Project Title : Eco-farm house and garden
Location: Tunnesse Fayoum Oasis , Egypt

Project Summary

The main intention was to build eco-farm houses and a garden to accommodate the owner , his guests and visitors , in addition to a Zaweya for spiritual meetings. With the view of the sea-like Qaroon Lake, desert Mountains on the farthest bank and vegetation on the same bank; the site enhances repose and peace. From the departure point, it was a question of turning over every cubic centimetre within the property; a total redesigning of the space involved, prudent with regards to the sacredness of all what is to be enveloped by the intramuros of architecture. The architectural ensemble recalls that of a village as it shows in its main components, which are a Zaweya, the main house, a madyafa, studio workshops and a service chalet, reservoirs water stream, car platform pergola, ramped driveway and olive bustan, with the landscaped basins, integrating all, not separating them.

On the contrary always a picture view of the extramuros is absorbed within the vistas of the planning and the placement of the architectural components. In terms of planning, the house is composed of separate units that surround a court and not a house with a living room. The spaces “live” when man lives and sleep when man sleeps.

The surrounding landscape was an outcome of observing the slope of the terrain and the nature of the ground bed. The result is a simple expression of the Yemeni walled gardens and the terraced green mastabas of Morocco and Japan. The heart of the plot is a tiled terrace that acts as the transition between the main house and the garden. Shading trees are strategically placed to cast shadows on adjacent basins. Sometimes screening trees are used to provide privacy. Borrowed scenery techniques from Japanese landscape are used to bring distant mountains and nearby lake into the intimate vicinity.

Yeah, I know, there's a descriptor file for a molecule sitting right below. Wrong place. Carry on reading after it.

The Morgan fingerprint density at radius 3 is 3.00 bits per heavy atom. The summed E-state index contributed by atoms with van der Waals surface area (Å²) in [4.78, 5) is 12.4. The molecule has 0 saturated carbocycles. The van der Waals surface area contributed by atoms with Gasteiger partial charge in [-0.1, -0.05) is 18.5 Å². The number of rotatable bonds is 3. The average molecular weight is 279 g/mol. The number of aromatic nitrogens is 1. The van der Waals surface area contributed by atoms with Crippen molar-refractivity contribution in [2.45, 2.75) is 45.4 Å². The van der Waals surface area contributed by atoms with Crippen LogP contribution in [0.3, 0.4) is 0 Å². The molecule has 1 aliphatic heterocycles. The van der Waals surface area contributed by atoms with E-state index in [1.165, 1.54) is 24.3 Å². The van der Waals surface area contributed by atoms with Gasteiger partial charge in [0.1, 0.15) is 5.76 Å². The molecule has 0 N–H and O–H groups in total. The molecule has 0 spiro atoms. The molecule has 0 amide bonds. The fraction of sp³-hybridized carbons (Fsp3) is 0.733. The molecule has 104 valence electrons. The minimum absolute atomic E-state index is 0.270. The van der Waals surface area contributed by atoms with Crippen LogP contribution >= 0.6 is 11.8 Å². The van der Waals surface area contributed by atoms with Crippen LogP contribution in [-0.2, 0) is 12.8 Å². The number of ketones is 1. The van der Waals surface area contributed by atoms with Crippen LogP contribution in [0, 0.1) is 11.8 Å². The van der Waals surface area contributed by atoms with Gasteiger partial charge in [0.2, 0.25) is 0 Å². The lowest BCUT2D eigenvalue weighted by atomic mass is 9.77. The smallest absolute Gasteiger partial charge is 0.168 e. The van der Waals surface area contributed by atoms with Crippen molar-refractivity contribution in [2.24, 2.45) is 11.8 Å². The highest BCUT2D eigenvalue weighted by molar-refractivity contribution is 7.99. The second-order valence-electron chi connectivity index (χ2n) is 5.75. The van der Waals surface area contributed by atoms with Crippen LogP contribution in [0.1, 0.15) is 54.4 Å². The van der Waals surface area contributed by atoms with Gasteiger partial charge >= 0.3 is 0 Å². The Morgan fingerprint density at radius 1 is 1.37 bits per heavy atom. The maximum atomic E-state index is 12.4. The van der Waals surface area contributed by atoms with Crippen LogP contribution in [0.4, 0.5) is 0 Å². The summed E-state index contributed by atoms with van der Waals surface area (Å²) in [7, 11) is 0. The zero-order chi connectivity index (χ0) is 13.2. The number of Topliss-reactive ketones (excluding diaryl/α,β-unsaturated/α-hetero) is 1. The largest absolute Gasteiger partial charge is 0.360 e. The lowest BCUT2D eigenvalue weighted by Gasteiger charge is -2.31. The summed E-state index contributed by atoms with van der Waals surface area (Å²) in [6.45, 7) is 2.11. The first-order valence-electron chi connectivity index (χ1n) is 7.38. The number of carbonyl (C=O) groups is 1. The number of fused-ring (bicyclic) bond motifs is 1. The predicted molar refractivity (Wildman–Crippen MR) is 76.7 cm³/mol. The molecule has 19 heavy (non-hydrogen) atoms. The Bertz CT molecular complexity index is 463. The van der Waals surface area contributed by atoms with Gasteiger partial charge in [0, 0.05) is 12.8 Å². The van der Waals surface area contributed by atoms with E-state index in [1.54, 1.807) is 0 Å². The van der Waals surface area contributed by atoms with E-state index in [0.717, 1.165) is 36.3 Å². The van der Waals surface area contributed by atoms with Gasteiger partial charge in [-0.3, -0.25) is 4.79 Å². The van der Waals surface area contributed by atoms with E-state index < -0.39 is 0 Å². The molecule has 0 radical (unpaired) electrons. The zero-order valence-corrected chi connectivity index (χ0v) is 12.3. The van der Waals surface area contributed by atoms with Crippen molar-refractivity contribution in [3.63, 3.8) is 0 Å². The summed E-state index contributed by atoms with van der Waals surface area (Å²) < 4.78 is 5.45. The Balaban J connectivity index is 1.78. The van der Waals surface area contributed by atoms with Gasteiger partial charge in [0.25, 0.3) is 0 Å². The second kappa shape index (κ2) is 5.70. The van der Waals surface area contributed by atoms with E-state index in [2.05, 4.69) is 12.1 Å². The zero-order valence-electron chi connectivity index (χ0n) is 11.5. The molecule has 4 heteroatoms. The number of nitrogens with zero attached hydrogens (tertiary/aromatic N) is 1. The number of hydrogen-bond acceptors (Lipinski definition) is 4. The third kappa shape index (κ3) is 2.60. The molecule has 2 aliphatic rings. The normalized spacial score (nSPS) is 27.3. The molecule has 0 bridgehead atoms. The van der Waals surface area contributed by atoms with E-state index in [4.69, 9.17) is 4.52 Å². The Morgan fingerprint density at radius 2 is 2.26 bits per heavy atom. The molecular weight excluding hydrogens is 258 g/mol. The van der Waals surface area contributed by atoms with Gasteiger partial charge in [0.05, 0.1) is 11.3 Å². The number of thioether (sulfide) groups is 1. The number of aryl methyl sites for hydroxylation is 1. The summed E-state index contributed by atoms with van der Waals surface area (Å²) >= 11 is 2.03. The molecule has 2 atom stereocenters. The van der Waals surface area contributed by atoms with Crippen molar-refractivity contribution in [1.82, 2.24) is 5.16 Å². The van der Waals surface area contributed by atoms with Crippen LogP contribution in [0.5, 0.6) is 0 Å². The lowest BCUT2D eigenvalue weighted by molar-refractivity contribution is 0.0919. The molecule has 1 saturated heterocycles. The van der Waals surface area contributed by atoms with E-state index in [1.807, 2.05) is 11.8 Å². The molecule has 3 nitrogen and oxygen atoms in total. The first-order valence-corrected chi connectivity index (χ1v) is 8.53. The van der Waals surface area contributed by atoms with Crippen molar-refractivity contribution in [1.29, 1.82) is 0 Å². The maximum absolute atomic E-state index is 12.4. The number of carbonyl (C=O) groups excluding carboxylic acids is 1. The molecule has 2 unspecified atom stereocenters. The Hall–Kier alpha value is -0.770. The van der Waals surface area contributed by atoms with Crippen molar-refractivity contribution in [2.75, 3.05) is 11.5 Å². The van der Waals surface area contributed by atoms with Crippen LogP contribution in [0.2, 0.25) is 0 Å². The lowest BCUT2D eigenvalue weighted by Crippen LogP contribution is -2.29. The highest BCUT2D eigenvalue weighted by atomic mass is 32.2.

The architect believes in conveying a sense of dignity and cultural pride plus a touch of lightness and play, he approaches architecture through the rich descriptive and shuns the didactic prescriptive. Materials used here were mud- brick and stone, which were economically very appropriate. Human craftsmanship beautified the ensemble in hand and mind. The project sets an example of an environmentally-sustainable development in the Egyptian countryside, creating a much-needed bridge between the rich man’s mansion and the peasant’s shack.

The module of the project is 90 cm grid giving a basic 3.6 m structural module. It is needless to say that this proportion goes back to the pharonic module based on the arm length. Sometimes the terrain and rock-bed dictated their modules.

Moreover, vehicular accessibility and pedestrian paths, walkways are designed to prolong the visual experience of the beholder; the cinematographic memory of the place is far beyond the 3600sq.m of plot available. Elements such as reservoir, septic tank, bridges, channels and water streams were all carefully used to accentuate the now stepped terrain, originally a hill. Any natural “technology” was put to use for maximum environmental efficiency: as in the case of placing the reservoir at the uppermost point to create pressure difference in the water system or in the case of using the organic garbage to make compost for use on the land, while the other garbage is burnt in a mud-brick furnace built for that purpose.

Structural Consultant Engineer:

The late Dr Engineer Yehia El Saeed (Soil Mechanics).
Dr Engineer Mostafa El Kafrawi (General Structures).

Main construction: Mahameed village builders .
Design execution and project management

AHMAD HAMID Architects :
Architect Maged Gorgy.
Architect Raouf Abdel Malek.
Architect Mohamed Abbas.

Horticulture Contractor: Hajj Abdel Fatah .

Woodwork detailing and manufacturing: Sameer El Sayed and CO. with Brigid Blocksdorffe.


Kamal Abdel Aziz

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